Designed to visually scan large areas for moisture issues, air leaks, electrical problems, and more, the FLIR MR265 Moisture Meter and Thermal Imager with MSX empowers professionals to quickly identify and locate water leaks, and other moisture issues at the source. This dual thermal imager and measurement tool combines a 160 × 120 resolution Lepton thermal camera, visual camera, laser pointer, and both pin and pinless moisture detection for faster leak identification and measurement, plus offers easy reporting through the FLIR Thermal Studio Suite. FLIR MR265 Home inspectors, contractors, and other professionals who want to consolidate tools without jeopardising function, will appreciate the multiple ways to read and report moisture levels with the MR265, as well as identify temperature anomalies that could denote issues from leaking pipes, to overheating circuits, to inefficient windows and doors. When compared to traditional non-thermal imaging moisture metres, inspection time is significantly decreased with the MR265. Its ability to emboss edge detail from a two-megapixel visible camera onto the thermal image, via MSX, provides the user significantly more detail and context on screen and in saved images to identify issues quickly and efficiently. Pin and pinless moisture measurement The MR265 also offers flexibility in identifying moisture issues, providing both pin and pinless capabilities The MR265 also offers flexibility in identifying moisture issues, providing both pin and pinless capabilities. The pinless option can provide qualitative measurements through an integrated sensor, for situations where a more invasive method either isn’t possible or would cause unwanted damage. Conversely, pin measurements produce quantifiable measurements using a resistive sensor that can pierce cavities and other suspected moisture spots within walls, ceilings, and floors. When used with the thermal imager, operators can scan an entire interior wall to narrow down the moisture location, use the integrated sensor to pinpoint the source of water intrusion, and then measure the exact amount of moisture without requiring unnecessary demolition. Functionality can be further expanded through six compatible accessory probes and sensors available for the MR265, such as the FLIR MR08 hammer and wall cavity probe combo and the FLIR MR05 impact pin moisture probe. FLIR Thermal Studio Suite Streamlined reporting capabilities available through FLIR Thermal Studio Suite can also decrease diagnostic and reporting time. Users can directly upload thermal JPEGs with the included USB cable, to either FLIR Thermal Studio or to a compatible reporting solution. They can also produce thermal, MSX, visual image reports, or before-and-after reports containing all three types of images through the FLIR software. This can help users more easily communicate pre- and post-repair activity, ultimately providing peace of mind that issues relating to rot, mold, electrical, or energy inefficiencies have been identified and remedied.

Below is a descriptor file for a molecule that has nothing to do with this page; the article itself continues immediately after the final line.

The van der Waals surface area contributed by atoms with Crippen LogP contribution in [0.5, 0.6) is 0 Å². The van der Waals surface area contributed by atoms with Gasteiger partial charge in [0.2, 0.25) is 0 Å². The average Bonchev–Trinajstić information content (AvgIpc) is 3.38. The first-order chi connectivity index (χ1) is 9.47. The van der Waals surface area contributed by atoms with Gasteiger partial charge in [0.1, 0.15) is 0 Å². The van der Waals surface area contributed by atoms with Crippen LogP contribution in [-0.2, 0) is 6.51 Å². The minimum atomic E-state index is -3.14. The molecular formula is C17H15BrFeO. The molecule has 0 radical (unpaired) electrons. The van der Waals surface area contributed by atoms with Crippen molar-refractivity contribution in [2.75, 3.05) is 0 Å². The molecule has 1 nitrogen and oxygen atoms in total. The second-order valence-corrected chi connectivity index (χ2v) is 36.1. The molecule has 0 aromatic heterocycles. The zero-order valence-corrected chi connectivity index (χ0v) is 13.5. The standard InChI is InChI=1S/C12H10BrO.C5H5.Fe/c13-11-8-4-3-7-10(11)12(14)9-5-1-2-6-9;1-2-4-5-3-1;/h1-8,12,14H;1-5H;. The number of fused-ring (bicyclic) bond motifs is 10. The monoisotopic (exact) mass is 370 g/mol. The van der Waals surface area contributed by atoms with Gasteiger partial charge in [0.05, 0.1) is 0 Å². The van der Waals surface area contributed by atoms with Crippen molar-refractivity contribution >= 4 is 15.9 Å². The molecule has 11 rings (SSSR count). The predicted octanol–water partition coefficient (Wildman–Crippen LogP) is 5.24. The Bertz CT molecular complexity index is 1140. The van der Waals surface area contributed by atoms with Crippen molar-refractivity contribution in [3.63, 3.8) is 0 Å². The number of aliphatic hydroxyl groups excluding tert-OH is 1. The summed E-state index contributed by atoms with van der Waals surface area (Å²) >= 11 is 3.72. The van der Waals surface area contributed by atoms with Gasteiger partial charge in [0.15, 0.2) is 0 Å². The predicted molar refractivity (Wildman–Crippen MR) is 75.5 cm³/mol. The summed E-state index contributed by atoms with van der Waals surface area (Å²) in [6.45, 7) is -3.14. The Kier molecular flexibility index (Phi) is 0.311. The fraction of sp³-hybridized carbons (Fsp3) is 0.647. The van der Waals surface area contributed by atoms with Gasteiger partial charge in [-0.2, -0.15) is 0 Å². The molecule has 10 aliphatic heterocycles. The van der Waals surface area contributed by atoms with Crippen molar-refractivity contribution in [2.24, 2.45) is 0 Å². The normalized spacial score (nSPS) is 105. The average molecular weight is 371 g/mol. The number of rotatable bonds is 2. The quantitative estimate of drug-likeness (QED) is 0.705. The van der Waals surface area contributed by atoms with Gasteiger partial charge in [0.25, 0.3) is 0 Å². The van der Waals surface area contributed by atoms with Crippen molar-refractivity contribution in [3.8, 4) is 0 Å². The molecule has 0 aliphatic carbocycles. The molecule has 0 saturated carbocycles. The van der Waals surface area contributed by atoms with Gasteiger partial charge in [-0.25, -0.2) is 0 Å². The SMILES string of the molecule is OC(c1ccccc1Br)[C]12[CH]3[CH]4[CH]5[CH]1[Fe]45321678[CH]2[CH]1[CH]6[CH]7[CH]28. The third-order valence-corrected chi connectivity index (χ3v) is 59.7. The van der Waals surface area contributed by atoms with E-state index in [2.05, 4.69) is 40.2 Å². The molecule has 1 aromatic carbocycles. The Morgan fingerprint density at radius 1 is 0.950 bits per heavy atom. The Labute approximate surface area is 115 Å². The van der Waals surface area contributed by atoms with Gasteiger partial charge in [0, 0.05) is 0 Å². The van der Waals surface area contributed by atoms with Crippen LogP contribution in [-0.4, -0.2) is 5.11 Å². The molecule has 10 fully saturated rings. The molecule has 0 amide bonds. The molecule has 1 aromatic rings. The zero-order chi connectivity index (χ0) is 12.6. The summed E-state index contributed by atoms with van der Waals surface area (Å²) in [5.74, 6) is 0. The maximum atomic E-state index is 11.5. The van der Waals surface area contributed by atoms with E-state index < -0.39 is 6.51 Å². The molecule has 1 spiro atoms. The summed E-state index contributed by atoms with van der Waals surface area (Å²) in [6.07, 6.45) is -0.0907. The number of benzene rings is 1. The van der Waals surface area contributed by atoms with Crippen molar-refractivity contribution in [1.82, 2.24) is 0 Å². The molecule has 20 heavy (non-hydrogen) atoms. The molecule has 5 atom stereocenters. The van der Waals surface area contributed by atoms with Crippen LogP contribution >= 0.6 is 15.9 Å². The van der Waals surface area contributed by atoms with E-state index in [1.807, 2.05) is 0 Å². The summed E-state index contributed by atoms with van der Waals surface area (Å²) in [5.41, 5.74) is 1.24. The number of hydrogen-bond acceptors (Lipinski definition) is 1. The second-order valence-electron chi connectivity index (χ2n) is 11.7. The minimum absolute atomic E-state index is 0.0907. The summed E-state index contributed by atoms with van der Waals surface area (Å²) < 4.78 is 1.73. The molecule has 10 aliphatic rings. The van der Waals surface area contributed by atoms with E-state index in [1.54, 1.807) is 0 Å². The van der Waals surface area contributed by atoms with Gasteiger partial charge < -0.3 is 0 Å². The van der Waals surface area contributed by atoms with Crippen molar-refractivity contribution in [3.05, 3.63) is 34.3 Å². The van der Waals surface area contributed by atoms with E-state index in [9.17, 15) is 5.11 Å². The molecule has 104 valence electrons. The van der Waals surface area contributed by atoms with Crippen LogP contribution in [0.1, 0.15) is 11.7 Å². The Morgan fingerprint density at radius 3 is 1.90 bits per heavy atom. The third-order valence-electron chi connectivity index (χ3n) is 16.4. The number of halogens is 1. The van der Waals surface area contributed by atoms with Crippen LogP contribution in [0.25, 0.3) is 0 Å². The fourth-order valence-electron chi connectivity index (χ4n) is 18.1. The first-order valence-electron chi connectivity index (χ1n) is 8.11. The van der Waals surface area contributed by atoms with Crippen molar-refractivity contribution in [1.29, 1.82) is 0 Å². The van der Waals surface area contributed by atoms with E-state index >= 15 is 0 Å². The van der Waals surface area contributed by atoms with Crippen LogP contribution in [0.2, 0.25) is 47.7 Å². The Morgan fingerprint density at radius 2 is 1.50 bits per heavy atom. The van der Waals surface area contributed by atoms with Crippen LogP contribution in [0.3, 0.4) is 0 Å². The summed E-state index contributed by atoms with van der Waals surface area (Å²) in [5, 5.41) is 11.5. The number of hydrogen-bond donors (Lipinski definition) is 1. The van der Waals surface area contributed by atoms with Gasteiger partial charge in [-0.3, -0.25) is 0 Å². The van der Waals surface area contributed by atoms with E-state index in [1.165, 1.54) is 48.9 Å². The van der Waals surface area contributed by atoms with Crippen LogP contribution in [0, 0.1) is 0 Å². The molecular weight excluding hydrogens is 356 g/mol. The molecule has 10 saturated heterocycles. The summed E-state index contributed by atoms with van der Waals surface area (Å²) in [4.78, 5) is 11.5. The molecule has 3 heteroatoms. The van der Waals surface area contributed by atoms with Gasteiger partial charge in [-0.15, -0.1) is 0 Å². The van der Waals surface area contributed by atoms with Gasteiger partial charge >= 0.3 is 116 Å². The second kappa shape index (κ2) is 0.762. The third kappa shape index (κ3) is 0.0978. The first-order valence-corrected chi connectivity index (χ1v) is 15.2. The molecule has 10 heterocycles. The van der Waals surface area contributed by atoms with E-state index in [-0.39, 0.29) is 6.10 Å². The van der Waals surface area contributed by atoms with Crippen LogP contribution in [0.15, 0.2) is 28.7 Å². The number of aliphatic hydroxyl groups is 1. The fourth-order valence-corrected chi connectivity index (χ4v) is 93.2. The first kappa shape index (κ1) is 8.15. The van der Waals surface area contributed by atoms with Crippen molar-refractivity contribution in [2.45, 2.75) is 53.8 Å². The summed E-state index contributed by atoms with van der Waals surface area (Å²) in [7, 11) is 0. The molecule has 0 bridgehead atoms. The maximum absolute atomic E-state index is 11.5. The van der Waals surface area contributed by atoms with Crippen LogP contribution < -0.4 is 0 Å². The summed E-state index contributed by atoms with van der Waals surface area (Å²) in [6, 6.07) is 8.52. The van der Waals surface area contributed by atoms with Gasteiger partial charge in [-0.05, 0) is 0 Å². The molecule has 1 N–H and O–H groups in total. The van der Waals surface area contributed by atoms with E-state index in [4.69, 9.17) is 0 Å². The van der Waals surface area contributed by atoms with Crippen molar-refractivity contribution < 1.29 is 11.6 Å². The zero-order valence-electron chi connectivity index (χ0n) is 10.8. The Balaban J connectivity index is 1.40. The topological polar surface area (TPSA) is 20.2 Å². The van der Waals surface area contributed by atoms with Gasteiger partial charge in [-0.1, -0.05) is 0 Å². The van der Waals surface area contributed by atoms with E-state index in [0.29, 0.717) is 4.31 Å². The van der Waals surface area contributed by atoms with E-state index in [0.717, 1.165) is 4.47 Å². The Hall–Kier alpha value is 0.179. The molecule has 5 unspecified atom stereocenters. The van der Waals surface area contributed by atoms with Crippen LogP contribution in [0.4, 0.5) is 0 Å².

The FLIR A500f and A700f Advanced Smart Sensor ruggedised thermal cameras feature high-temperature detection for extreme environments paired with on-camera analytics and alarm capabilities – ideal for industrial early fire detection or outdoor condition monitoring applications. Along with enhanced spot, area, line, polygon, and polyline analytic functions that improve the definition of areas of interest and object curvatures, the A500f/A700f can help commercial and industrial organizations protect assets, improve safety, maximize uptime, and minimize maintenance costs. Fire detection and condition monitoring For early fire detection, the A500f and A700f thermal cameras can quickly identify increased temperatures related to potentially dangerous conditions. If smoke is present, the cameras can help provide increased awareness for decision-makers to properly assess and address incidents. Both cameras feature Flexible Scene Enhancement (FSX) technology, found on Teledyne FLIR K-Series handheld firefighting devices. The result is an ultra-sharp, finer-textured image that shows subtler edge details supplied by the embedded visible camera onto the thermal image, enabling operators to recognise objects and people more easily. Reduces maintenance costs The cameras are effective tools for pile-burn monitoring, providing automated early warnings for waste management The A500f/A700f are also effective tools for pile-burn monitoring, providing automated early warnings for potential issues in waste management facilities or coal collection areas that operate around the clock. Manufacturing facilities, chemical processing locations, or power substations that use common communications and control language can also benefit from the A500f and A700f beyond fire detection. These cameras empower those organisations to reduce maintenance costs by identifying heat anomalies from mechanical problems early, thereby extending the life of plant components while maximising uptime. Effective ruggedness and thermal range Featuring a protective IP67-rated housing designed to withstand temperatures between -30° to 50°C (-22° to 112° F), the A500f/A700f cameras are designed for harsh environments and discreet enough to deter from theft. In addition, the cameras use a single power-over-Ethernet (PoE) cable for both power and communication, helping to further minimise points of potential failure. The A500f/A700f offers superior thermal imaging capability with a resolution of 464 x 348 (161,472) for the A500f and 640 x 480 (307,200) thermal pixel resolution for the A700f. Users can expect a ±2° C (±‐3.6° F) temperature measurement accuracy. A500f/A700f offers superior thermal imaging capability with a resolution of 464 x 348 for the A500f and 640 x 480 for A700f The A500f has a temperature detection range between -20° to 1500°C (-4° to 2732° F), while the A700f offers a temperature range of between 20° to 2000°C (68° to 3632°F) for detecting chemical fires and other extreme industrial fire conditions. Along with thermal lens options ranging from 14° to 42° and an embedded HD visible camera, these devices fulfill the needs of most outdoor condition monitoring and fire detection applications. Seamless integration and set up Installing the FLIR A500f/A700f cameras is seamless. Both cameras are ONVIF compliant and integrate easily into standard security VMS and NVR solutions including control of pan/tilts. For VMS integrations, thermal and visible streams can be viewed independently or simultaneously. The cameras are easy to add, set up, and operate in HMI (Human Machine Interface) SCADA (supervisory control and data acquisition) systems, offering automation system solution providers a running start. Both the A500f and A700f fully support IIoT protocols such as MQTT (Message Queuing Telemetry Transport) and RESTful API with a system unique token key for extra security.